Tuesday, March 20, 2012
Perhaps you have a polar sample which shows poor or no retention under reverse phase conditions. HILIC may provide you with an alternative method for retention and separation.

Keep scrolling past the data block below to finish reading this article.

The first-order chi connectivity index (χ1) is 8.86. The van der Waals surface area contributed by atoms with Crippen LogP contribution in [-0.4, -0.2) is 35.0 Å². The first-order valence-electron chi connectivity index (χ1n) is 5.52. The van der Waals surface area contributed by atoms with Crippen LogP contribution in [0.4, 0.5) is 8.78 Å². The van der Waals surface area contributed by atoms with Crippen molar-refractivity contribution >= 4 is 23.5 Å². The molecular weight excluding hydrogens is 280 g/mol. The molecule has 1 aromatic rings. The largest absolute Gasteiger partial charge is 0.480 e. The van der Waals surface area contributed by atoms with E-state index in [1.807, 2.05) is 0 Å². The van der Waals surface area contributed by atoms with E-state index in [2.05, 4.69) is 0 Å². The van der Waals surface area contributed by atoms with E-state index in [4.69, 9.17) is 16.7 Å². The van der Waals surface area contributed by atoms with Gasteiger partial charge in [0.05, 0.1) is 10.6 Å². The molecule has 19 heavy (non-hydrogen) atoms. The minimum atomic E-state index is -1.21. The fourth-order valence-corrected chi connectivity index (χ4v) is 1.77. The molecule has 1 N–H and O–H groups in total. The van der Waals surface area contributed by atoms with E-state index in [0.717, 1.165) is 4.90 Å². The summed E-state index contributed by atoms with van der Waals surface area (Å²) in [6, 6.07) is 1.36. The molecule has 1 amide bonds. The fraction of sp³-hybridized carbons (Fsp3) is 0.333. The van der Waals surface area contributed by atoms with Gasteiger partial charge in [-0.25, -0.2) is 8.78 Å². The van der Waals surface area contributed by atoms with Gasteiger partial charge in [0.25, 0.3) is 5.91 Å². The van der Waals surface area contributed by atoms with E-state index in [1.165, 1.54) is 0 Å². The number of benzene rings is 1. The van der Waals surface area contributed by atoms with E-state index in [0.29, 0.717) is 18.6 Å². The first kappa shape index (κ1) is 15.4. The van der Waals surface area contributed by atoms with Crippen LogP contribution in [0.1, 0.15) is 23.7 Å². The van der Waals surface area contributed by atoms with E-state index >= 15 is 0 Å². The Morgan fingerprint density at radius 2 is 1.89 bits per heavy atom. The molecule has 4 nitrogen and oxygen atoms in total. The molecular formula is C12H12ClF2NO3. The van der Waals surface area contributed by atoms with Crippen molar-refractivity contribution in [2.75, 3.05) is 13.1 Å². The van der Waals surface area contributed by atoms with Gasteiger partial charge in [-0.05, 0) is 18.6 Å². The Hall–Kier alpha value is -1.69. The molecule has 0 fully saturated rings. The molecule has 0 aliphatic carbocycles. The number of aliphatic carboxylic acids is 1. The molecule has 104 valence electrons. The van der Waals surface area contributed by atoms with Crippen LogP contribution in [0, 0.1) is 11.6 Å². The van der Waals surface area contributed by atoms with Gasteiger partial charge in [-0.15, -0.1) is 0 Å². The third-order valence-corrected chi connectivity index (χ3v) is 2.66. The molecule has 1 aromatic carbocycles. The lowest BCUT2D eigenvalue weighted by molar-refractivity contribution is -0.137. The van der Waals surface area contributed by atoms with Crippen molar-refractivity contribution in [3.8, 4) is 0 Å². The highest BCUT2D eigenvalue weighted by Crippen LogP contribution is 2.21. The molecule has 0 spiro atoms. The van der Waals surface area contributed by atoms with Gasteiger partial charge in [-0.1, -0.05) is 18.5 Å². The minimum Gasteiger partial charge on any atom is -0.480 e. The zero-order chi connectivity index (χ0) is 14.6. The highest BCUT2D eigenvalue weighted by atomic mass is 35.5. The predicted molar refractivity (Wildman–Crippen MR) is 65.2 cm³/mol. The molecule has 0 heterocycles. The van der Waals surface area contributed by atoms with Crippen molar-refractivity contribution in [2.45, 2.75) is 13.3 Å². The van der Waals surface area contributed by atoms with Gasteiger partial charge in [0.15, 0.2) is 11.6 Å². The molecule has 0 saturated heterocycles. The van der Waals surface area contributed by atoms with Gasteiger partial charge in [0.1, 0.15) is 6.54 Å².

Sometimes referred to as aqueous normal phase chromatography, this hybrid technique utilizes a stationary phase which is very polar (e.g. silica, amino or a diol column) and a mobile phase which is made up mostly of organic phase with some water added. The retention mechanism is based on the idea that adding a polar phase (water in this case) to a polar surface will result in a water layer forming. Typically this water layer results when as little as 2 or 3% water is added to the mobile phase. The polar charged analyte(s) will partition into and out of this adsorbed water layer (a cation exchange process takes place, but their also can be a purely electrostatic mechanism going on as well). Unlike conventional reverse phase chromatography, in HILIC increasing the organic content of the mobile phase increases the retention! Put another way, increasing the water content of the mobile phase and decreasing the organic portion (as in an HILIC gradient method) results in retention and then elution of very polar analytes.